A disproportionate number of these people seek new insurance when they have cause to suspect that their upcoming medical expenses will be substantial. is designed and priced to cover unforeseen medical expenses for the majority of plan members.
This is referred to as a "pre-existing medical condition". Most policies restrict or exclude coverage for pre-existing medical conditions.
Title II of HIPAA, known as the Administrative Simplification (AS) provisions, requires the establishment of national standards for electronic health care transactions and national identifiers for providers, health insurance plans, and employers.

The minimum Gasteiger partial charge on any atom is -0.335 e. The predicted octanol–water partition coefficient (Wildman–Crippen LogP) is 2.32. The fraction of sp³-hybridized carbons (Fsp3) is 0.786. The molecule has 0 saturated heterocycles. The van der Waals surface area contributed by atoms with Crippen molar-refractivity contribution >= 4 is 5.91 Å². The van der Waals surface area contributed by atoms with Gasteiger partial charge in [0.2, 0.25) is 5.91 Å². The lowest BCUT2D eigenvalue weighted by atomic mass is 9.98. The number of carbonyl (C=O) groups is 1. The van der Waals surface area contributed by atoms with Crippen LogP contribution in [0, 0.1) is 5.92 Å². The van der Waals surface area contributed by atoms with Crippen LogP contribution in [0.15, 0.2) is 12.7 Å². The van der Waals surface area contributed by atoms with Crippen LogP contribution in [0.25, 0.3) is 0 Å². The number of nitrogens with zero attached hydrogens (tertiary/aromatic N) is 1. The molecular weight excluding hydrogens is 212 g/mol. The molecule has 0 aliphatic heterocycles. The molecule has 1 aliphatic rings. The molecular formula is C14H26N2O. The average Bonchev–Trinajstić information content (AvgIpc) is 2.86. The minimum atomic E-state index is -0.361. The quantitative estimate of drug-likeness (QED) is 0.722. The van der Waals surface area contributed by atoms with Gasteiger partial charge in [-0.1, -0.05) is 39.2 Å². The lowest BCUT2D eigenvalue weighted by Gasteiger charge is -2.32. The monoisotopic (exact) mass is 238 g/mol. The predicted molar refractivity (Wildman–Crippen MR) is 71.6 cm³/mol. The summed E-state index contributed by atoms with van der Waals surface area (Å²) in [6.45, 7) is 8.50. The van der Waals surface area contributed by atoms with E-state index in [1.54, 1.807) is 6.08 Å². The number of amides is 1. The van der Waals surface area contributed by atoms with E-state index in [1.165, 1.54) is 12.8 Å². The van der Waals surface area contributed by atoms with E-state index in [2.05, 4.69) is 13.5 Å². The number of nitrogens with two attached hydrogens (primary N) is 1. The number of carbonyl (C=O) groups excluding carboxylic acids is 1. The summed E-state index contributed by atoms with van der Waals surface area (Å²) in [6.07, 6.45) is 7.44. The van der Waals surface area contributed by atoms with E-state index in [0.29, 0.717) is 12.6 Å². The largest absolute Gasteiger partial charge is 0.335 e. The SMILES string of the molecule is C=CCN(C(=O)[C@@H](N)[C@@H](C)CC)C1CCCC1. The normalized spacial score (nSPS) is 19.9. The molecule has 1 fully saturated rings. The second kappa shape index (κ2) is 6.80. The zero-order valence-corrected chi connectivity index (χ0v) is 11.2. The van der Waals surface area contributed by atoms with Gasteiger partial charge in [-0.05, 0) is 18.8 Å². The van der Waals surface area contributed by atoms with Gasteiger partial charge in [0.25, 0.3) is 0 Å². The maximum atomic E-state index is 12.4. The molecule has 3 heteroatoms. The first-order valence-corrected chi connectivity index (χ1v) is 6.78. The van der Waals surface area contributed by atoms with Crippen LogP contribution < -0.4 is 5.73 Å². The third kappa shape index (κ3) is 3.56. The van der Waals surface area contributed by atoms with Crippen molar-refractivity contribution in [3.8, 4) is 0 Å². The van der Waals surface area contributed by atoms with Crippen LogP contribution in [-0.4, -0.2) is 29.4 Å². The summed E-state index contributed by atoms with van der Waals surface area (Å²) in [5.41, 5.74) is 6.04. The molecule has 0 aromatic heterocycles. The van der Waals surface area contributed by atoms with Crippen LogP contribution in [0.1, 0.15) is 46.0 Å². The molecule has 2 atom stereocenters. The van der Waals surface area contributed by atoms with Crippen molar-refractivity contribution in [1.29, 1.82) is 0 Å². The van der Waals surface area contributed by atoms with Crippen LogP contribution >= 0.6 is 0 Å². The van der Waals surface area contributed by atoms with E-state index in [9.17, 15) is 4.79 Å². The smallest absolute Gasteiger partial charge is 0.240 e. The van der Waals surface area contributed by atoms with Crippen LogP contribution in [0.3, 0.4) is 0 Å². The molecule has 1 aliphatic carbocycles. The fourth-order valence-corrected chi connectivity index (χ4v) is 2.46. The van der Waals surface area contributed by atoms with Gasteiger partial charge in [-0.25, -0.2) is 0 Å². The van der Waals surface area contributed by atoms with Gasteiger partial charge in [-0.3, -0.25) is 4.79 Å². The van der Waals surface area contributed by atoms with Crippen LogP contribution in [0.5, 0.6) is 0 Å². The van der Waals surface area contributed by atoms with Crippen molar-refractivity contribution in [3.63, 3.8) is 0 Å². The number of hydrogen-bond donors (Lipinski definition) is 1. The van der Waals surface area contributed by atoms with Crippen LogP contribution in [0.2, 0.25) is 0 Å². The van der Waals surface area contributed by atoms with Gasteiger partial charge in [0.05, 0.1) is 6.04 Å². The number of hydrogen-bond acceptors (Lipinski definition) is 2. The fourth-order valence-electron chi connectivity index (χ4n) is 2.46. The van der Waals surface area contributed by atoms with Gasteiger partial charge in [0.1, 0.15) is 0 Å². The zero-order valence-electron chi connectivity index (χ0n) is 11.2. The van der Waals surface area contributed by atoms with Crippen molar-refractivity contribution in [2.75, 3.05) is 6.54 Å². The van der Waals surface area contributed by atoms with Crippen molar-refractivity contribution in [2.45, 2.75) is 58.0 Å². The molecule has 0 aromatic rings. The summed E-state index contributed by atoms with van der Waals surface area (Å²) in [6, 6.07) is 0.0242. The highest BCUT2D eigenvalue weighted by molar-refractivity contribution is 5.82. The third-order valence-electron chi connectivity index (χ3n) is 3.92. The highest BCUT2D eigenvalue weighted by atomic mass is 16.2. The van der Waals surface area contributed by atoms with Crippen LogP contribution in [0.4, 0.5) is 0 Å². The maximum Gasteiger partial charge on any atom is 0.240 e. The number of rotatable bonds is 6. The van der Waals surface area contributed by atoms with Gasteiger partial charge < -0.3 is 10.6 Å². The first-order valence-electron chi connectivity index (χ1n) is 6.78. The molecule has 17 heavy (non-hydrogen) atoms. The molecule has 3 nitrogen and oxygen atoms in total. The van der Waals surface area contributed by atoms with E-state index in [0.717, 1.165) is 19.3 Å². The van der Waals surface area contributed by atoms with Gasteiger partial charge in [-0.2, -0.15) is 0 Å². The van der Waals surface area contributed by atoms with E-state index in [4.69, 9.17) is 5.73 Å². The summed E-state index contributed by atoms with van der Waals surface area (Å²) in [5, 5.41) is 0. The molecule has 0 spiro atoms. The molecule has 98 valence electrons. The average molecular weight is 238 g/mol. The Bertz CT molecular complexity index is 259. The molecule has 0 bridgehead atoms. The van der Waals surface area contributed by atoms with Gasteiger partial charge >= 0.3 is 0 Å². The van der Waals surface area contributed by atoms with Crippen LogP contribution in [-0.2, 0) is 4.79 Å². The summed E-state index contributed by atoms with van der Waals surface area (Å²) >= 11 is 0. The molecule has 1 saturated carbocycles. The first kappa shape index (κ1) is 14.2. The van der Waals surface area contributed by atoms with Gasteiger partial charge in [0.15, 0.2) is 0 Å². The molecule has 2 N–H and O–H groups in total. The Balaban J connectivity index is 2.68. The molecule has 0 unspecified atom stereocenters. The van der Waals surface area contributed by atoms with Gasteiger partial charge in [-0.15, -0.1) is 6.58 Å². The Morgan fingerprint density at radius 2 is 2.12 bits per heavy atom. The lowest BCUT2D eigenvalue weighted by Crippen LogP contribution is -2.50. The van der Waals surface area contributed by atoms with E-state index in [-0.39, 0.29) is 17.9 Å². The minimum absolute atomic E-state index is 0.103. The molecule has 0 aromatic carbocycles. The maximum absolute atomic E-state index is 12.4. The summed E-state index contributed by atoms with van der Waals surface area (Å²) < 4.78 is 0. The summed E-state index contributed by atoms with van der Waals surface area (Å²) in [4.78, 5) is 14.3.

Title I of HIPAA regulates the availability and breadth of group health plans and certain individual health insurance policies.
Americans are not required to maintain health insurance so about one in ten people goes without coverage for a period of more than six months.
Gaps in coverage are triggered by changing jobs, layoffs, leaving parents' coverage, graduation from college, relocation, immigration, or starting a business.
Some health care plans are exempted from Title I requirements, such as long-term health plans and limited-scope plans such as dental or vision plans that are offered separately from the general health plan.